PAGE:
Our blog serves as regular motivation for you to speak the Irish language. Find posts about culture, videos where you find how to say certain phrases, and member interviews to tell you about their experience of learning the language.

Our Top Irish Language Proverbs

“Seanfhocail” are proverbs in the Irish language. Literally, that means “old words”, pointing to the ages that these proverbs have survived. I’m sure some are older than others.

A good start is half the work

There’s a good reason why the name of the fundamental Irish language course for Bitesize Irish members is called Tús Maith. A good start is half the work. This matches up with modern wisdom that it’s action that counts. You can do all the thinking and planning you like, but you get to work by taking action. This is a good pat-on-the-back too after you’ve done some good work to start something, like starting to learn the Irish language.

The Irish for this phrase is:

Tús maith leath na hoibre

The traveller has many stories

For me, this phrase is a reminder that a person who has travelled (physically or through events) has a lot to tell. It’s a signpost that you should direct your sense of curiosity at them. What might they have to tell you? What might you learn from them? They have a lot to tell, you might benefit from listening to them. The Stoics had the same view, voluntarily experiencing “lows” without their familiar comforts, to remind themselves that life might also bring them suffering.

The Irish for this phrase is:

Bíonn siúlach scéalach

There’s no noble or lowly but up for a while and down for a while

This is a reminder of the age-old saying that “This too shall change”. Nothing is permanent in this life, not even levels of nobility that you may reach or new lows in your life. Yes, things might be going well right now, but they might not. Yes, things might be going badly right now, but it won’t be forever.

The Irish for this phrase is:

Níl uasal ná íseal ach thuas seal agus thíos seal

A country without a language, a country without a soul

This is a favourite Irish proverb with our audience over the years. It’s a nationalistic sense that a nation or a country needs its language. I might add to this that nations may have gone too far with this! For example, France had many dialects and regional languages, which were crowded out by the Parisian language known as French today. For Ireland, it’s a focus on the importance of the Irish language to the culture and heritage of Ireland. Part of the soul of the country no doubt is expressed through our Irish language.

The Irish for this phrase is:

Tír gan teanga, tír gan anam

A rainy day is not the children’s day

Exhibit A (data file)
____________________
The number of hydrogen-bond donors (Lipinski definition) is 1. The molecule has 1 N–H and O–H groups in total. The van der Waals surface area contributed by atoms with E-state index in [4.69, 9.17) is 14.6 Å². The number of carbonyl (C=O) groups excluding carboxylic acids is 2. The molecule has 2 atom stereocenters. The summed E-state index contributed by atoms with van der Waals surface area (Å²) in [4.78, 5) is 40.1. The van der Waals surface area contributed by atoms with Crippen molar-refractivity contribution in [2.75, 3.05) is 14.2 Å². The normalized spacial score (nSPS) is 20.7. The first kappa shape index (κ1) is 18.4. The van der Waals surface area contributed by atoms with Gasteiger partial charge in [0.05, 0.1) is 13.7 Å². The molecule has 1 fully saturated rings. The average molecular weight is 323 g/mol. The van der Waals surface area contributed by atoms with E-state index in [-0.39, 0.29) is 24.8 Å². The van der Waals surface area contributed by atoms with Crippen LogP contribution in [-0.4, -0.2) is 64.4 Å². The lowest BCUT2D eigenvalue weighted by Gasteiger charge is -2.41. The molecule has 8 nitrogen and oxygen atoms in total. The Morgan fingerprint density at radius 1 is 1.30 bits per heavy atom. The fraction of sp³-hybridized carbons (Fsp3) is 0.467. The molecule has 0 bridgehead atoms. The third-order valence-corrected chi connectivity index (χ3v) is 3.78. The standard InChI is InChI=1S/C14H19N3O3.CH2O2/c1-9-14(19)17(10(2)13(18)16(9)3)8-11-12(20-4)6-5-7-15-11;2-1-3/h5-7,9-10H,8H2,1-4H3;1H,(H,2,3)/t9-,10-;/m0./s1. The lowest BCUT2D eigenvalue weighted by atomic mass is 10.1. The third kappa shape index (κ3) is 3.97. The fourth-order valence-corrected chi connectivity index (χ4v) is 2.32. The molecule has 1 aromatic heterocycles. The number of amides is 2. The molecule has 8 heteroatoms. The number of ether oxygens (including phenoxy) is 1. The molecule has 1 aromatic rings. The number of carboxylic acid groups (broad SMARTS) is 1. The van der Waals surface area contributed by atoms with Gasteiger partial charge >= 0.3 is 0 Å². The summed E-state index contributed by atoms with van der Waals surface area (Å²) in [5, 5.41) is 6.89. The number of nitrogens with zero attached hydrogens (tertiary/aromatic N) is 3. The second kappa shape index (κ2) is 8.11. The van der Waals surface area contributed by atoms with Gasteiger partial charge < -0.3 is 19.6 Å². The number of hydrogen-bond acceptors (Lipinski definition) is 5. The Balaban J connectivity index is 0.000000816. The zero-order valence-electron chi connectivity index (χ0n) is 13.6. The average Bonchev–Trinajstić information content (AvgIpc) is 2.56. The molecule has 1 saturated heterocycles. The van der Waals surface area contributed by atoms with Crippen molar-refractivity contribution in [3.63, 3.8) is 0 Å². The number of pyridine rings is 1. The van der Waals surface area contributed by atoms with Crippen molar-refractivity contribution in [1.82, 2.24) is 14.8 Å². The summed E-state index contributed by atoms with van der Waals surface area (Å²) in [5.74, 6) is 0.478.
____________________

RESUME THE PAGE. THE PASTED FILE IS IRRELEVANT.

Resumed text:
This is a fun rhyme with an element of practical truth to it. You might translate this as “A rainy day is not for the kids”.

You see, this is from a grammatical point where the word for rain (báisteach) transforms into “báistí”. Then the word kids (páistí) transforms into “bpáistí”. You might be wondering how to pronounce “bp”, and in this case the “p” is silent. Sooo, in the end “báistí” and “bpáistí” are pronounced exactly the same, so you have nice direct rhyming.

The Irish for this phrase is:

Ní hé lá na báistí lá na bpáistí

One beetle recognises another

Metaphors are like honey on toast. Or is that a simile? In this proverb, the “beetle” is a specific type of person. So, it implies that people with a specific trait or characteristic recognise eachother. Do you recognise someone for being angry? Maybe you’re projecting! On that line of thought, maybe this proverb shows wisdom that Carl Jung later found; where we project traits in our own shadows onto other people.

The Irish for this phrase is:

Aithníonn ciaróg ciaróg eile

Hope springs eternal (”there is hope with the sea”)

This proverb indicates that there is a hopefulness that arises with the sea. There is an extension to this proverb that while the sea offers hope, the land offers death. The phrase “ag súil le” means that you’re hoping for something, so it indicates hope.

The Irish for this phrase is:

Bíonn súil leis an bhfarraige

Laziness is a heavy load

This is good practical insight from the proverb, where laziness is difficult to carry. It might be “easy” to by lazy, but it’s also certainly difficult. This points to the modern proverb of “everything is difficult, so choose which difficult path you want in life”. This Irish proverb ultimately teaches us that laziness is a burden and not a relief (but I must point out that laziness is different to rest!).

The Irish for this phrase is:

Is trom an t-ualach leisce

An unpractised craft is an enemy